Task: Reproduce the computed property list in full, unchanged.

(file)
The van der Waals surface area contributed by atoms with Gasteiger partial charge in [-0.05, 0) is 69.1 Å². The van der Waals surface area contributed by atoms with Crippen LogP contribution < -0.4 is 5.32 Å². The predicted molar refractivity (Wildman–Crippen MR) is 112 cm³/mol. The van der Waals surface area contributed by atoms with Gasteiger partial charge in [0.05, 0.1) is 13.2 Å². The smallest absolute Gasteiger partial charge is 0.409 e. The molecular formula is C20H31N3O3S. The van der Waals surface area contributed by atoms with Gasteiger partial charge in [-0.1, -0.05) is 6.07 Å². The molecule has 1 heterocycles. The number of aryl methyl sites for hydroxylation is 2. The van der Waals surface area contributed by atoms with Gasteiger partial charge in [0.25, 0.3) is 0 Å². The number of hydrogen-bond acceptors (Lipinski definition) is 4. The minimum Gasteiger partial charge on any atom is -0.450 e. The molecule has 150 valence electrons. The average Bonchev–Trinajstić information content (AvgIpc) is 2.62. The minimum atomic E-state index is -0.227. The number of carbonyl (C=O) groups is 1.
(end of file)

The van der Waals surface area contributed by atoms with Gasteiger partial charge in [-0.05, 0) is 69.1 Å². The van der Waals surface area contributed by atoms with Crippen LogP contribution < -0.4 is 5.32 Å². The predicted molar refractivity (Wildman–Crippen MR) is 112 cm³/mol. The van der Waals surface area contributed by atoms with Gasteiger partial charge in [0.05, 0.1) is 13.2 Å². The smallest absolute Gasteiger partial charge is 0.409 e. The molecular formula is C20H31N3O3S. The van der Waals surface area contributed by atoms with Gasteiger partial charge in [-0.1, -0.05) is 6.07 Å². The molecule has 1 heterocycles. The number of aryl methyl sites for hydroxylation is 2. The van der Waals surface area contributed by atoms with Gasteiger partial charge in [0.25, 0.3) is 0 Å². The number of hydrogen-bond acceptors (Lipinski definition) is 4. The minimum Gasteiger partial charge on any atom is -0.450 e. The molecule has 150 valence electrons. The average Bonchev–Trinajstić information content (AvgIpc) is 2.62. The minimum atomic E-state index is -0.227. The number of carbonyl (C=O) groups is 1.